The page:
AT&T Center

In the early planning stages of the AT&T Center, it was decided that the venue could be a wonderful showcase for the tremendous talent of many of the artists from San Antonio and across Texas. A collection of more than 200 pieces encompassing the work of over 50 artists curated from local galleries and art institutions, word of mouth, and direct solicitations has recently been refurbished and reinstalled in the newly renovated AT&T Center.

Some of the newest additions include “Exit Signs”, located throughout the Plaza Level concourse.

“My recent work is about movement, time, and timing,” says Ethel Shipton. “More directly, it is about exits and entrances, and how the timing of every exit allows you to enter somewhere or someplace. It is about the journey and the anticipation of the moment of arrival. This work also honors all the fans that come from near and far to see their Spurs team play.”

“Light It Up” is located on the Plaza Level Section 110 wall mural.

“This mural reflects upon all aspects of Spurs Sports & Entertainment, as well as the exciting, multifaceted sports and culture of San Antonio,” says Elizabeth Carrington. “I hope it inspires all girls and boys to the get out there and be the star of their own show. San Antonio has an infectious spirit of energy, kindness, and family. Let’s Get Loud!”

“We’re Good Right Here” is an interactive light installation in the southeast entry on the Plaza Level. This piece explores Ansen Seale’s interest in native plants of south Texas. In this work, the idea of “Bloom where you are planted” takes on special significance with the hometown success story that is the Spurs. The work also calls attention to the pivotal role that south Texas has had on the development of the telephone communication system, from early use of barbed wire to present day wireless technology and AT&T’s global communications network.

“Champions” by Rudy Choperena is also in the southeast entry on the Plaza Level. It is a portrait of the San Antonio Spurs. The shot is composed of basketballs signed by the championship team members. Using a long exposure and camera movement, the artist created a new kind of team portrait and emphasized the ball motif by creating a work in the round.

“Hello Darlin’ Map” is also on the Plaza Level, but by the northeast entrance.

“This editioned piece is an assemblage of varied prints that are wheat-pasted onto a wall,” says Cruz Ortiz. “The concept for this large-scale collage was to illustrate a glossary of images that reflect my experience as a native Texan. I am constantly surrounded by swirling images that sing about romance and struggle. The Texas landscape has always been home to various peoples and cultures. This piece acts like the Texas Rosetta Stone, with intentions to translate our differences and connect us by our common experiences.”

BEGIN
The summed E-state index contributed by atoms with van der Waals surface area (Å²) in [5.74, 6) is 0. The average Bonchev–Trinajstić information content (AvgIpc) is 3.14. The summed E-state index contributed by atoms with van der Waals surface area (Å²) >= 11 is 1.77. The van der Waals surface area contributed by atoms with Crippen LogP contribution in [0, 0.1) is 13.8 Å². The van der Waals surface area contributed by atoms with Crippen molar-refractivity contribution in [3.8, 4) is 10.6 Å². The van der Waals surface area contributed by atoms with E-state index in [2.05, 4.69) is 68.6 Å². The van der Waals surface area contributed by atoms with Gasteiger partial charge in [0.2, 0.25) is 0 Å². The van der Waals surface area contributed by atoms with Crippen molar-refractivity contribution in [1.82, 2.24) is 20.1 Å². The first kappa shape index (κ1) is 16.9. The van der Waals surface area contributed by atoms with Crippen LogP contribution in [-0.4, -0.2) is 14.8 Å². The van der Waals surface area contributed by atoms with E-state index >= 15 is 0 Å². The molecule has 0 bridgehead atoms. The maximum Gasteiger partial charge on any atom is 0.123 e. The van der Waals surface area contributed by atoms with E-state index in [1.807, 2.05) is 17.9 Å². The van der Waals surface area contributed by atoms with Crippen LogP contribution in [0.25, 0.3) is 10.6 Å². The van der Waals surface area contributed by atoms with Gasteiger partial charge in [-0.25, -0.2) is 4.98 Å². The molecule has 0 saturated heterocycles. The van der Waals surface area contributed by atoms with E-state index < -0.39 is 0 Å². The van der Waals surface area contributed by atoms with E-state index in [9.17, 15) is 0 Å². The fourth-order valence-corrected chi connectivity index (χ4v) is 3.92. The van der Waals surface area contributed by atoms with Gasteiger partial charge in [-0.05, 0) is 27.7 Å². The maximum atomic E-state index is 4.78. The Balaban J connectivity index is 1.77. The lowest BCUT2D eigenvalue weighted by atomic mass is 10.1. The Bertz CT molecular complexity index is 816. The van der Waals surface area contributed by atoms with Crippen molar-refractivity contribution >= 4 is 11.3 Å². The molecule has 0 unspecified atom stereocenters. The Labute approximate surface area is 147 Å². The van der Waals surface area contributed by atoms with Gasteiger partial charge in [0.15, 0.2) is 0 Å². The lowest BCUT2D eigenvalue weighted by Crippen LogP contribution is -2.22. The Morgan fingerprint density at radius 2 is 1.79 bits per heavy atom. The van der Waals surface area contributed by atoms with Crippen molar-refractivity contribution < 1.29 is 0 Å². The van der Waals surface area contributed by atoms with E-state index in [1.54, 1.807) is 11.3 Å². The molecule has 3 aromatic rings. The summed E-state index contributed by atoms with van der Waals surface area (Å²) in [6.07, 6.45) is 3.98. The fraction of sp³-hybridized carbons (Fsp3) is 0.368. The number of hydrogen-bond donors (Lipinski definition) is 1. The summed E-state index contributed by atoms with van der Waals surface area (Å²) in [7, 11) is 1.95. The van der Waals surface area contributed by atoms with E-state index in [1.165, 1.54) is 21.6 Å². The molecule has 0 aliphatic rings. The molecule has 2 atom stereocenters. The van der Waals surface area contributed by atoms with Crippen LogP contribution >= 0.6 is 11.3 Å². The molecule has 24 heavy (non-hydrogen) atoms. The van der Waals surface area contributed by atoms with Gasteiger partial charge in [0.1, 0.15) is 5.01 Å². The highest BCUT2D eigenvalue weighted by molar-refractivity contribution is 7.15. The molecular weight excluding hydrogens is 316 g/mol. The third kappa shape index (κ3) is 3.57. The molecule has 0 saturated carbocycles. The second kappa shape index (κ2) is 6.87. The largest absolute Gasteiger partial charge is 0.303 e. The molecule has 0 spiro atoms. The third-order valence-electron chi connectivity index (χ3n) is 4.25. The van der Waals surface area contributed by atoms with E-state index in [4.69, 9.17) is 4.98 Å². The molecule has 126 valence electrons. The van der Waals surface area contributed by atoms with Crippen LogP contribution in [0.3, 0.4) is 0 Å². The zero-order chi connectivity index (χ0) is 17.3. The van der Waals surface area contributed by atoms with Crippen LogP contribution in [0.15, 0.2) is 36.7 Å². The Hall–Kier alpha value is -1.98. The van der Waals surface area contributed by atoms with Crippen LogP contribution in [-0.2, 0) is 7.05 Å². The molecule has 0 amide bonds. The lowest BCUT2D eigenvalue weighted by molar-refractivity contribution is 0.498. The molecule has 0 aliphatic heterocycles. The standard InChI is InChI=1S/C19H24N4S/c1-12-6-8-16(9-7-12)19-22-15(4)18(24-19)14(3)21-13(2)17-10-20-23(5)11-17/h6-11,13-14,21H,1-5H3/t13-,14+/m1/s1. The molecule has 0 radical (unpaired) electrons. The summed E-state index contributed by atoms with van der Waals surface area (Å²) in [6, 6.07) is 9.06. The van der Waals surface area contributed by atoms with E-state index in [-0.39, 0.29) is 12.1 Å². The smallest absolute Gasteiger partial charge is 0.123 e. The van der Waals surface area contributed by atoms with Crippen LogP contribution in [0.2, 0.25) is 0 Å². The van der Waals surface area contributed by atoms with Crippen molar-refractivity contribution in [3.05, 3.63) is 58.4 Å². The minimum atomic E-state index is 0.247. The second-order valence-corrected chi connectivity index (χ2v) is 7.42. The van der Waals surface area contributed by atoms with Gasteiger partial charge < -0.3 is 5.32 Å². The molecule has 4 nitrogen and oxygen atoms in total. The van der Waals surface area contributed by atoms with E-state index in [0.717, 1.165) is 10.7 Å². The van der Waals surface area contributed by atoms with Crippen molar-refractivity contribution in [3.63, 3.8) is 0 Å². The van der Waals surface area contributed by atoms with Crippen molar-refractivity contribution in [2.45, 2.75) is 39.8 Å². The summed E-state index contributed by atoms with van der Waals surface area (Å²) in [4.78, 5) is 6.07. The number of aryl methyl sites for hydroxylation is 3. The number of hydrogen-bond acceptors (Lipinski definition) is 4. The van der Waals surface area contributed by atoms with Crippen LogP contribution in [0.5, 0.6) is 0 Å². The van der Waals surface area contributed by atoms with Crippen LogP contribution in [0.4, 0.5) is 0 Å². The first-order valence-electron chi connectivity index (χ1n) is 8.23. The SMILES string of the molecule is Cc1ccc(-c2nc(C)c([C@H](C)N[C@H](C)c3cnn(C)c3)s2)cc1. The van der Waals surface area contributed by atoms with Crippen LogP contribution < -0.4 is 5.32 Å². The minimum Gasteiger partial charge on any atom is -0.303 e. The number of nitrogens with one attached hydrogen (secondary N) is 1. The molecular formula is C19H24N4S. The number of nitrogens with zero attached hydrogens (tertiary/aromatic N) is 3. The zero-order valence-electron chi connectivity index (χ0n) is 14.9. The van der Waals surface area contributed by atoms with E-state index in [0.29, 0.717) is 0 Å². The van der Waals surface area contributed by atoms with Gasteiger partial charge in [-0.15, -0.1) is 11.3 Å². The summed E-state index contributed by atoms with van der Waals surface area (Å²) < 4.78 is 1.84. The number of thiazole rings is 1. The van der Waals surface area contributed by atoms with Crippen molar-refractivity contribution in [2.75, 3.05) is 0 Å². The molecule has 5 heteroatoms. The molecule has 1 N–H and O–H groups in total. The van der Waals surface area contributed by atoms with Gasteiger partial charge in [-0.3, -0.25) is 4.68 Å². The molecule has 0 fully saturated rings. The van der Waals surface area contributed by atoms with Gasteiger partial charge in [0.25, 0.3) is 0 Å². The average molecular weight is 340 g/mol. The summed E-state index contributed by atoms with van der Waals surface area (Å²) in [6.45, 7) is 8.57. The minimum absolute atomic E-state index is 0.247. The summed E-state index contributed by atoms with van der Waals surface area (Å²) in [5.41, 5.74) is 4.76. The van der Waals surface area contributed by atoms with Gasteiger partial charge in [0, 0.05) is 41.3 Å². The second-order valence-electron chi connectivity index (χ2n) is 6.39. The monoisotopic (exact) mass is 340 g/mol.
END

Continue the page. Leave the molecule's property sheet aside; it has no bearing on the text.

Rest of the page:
“Atomic Spur”, located on the East Porch on the H-E-B Fan Zone Level, is brushed aluminum, neon, LED, and rhinestones. Artist George Cisneros explains the symbolic significance behind the “Atomic Spur” by saying it began as a celebration of the silver atom, the substance of the finest of Spurs. For over 400 years, spurs made from Durango’s silver mines have been prized by explorers, horsemen, ranchers, and collectors. It is not surprising the spur was chosen as an icon for our ABA and NBA teams. The “Atomic Spur” has recently made a major move, traveling from the first floor to the H-E-B Fan Zone Level, an engineering feat of huge proportion. Adding to its grandeur, 13,000 rhinestones have been hand-applied to the rowel.

“Buckle up”, located by sections 208-209 of the H-E-B Fan Zone Level, is made of hand-carved and silver-leafed aluminum.

“As a Texan, I am highly influenced by the historical and contemporary traditions of artisans, ranging from wood workers and spur makers, to guilders and gunsmiths,” says Campbell Bosworth. “I prefer to construct my narratives through woodcarving. Works like ‘Buckle Up’ demonstrate a melding of my painting and my woodworking.”

Project Artists: Jesse Amado, Bruno Andrade, Claire Ankenman, Waddy Armstrong, Camp Bosworth, Todd Brandt, Elizabeth Carrington, Rudy Choperena, Jerry Cabrera, George Cisneros, John Coleman, Cathy Cunningham-Little, Suzi Davidoff, August di Stefano, Alfonso Espronceda, Stephen Fanning, Michael Farley, Charles Field, Martha Gannon, Gini Garcia, Jamey Garza, Pam Harvey, Rick Hunter, Guy Hundere, Charles Ingram, Janet Eager Krueger, Connie Lowe, Kirsten Macy, David Mata, Ana Montoya, Cruz Ortiz, Aaron Parazette, Johnice Parker, Chuck Ramirez, Barbra Riley, Kate Ritson, Eduardo Rodriguez, Regina Roman, Susie Rosmarin, Kent Rush, Humberto Saldaña, Ashley Sanchez, Margo Sawyer, Mark Schlesinger, Ansen Seale, Julie Shipp, Ethel Shipton, Curt Slangal, Ray Smith Penelope Speier, Hills Snyder, Gary Sweeney, Kathleen Trenchard, Bob Wade, Bill Wilhelmi, and Vincent Valdez.

Curatorial Team: Alice Foultz, Alice Carrington Foultz Art Advisory, Henry Muñoz, Muñoz & Company, Lauren Kate Holt, Corinna Holt Richter, and Lisa Garcia


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